Skip to content

National Transportation Economics Leader Serves on Panel About Unconventional Shifts in Industry Jobs

Nov 15, 2022
Patricia Macchi

As the recent passage of the Infrastructure Investment and Jobs Act (IIJA) drives more federal, state and municipal agencies to seek out the services of economists to provide benefit-cost analyses and grant funding support, there’s nothing “unconventional” about what Patricia Macchi, national transportation economics practice leader, can bring to a project team.

However, as part of a recent panel hosted by the Washington, D.C., chapter of the Young Professionals in Transportation (YPT), “Unconventional Jobs in Transportation,” Macchi provided guidance about careers in our industry other than engineering.

“There’s no question how much my daily work has changed since the passage of the IIJA,” Macchi said. “We’re working with our clients regularly to help them develop strategies to go after funding for infrastructure work. However, for years, there has always been a place for conventional economics within the planning, design and construction industry. Having those business skills is very relevant and complementary and will continue to be going forward.”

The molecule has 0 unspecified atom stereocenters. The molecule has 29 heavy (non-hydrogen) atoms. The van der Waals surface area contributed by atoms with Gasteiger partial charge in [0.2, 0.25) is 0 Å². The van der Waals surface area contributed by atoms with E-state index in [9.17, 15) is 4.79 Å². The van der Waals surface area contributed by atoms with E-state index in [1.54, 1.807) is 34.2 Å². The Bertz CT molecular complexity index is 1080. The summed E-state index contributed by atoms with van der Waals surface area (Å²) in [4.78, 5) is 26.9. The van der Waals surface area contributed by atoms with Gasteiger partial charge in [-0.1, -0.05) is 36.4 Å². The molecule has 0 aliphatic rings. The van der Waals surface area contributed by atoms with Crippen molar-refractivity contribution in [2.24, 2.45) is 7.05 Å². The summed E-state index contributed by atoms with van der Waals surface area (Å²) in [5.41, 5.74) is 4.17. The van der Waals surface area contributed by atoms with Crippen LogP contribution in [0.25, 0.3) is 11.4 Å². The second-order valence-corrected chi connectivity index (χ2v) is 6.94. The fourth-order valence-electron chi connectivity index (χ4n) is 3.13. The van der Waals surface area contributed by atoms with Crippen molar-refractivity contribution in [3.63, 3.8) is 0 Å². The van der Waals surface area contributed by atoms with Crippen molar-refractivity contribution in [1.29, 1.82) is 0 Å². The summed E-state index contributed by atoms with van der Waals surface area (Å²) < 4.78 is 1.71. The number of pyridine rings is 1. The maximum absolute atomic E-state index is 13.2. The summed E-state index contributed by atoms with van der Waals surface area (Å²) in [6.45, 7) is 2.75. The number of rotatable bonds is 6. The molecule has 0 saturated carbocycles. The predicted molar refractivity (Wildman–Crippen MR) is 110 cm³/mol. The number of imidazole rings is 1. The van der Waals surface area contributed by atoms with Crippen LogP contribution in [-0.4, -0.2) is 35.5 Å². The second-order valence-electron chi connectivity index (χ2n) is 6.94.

Macchi joined STV last year, bringing her 20 years of transport economics expertise to our national planning group. In addition to grant support, such as a $20 million grant for Port of Philadelphia that STV’s team helped the client secure, Macchi’s analysis is being used to quantify and measure a project’s impacts on the environment, emissions reductions, housing market growth, wear and tear on the roads, and how many jobs it can contribute to the economy.

For this YPT panel, which was geared towards providing “young DC professionals interested in careers in transportation with diverse perspective on unconventional job opportunities from government and industry,” Macchi was joined by political consultants, mapping analysts, and other professionals working in the transportation industry in engineering adjacent careers.

Macchi was asked about what her career path looked like, how does it match her educational background and how the IIJA is producing the need for more jobs in the industry beyond engineers.

“We were asked to bring a different perspective to the conversation,” Macchi said. “I was happy to help shine some light on potential careers people could pursue in transportation.”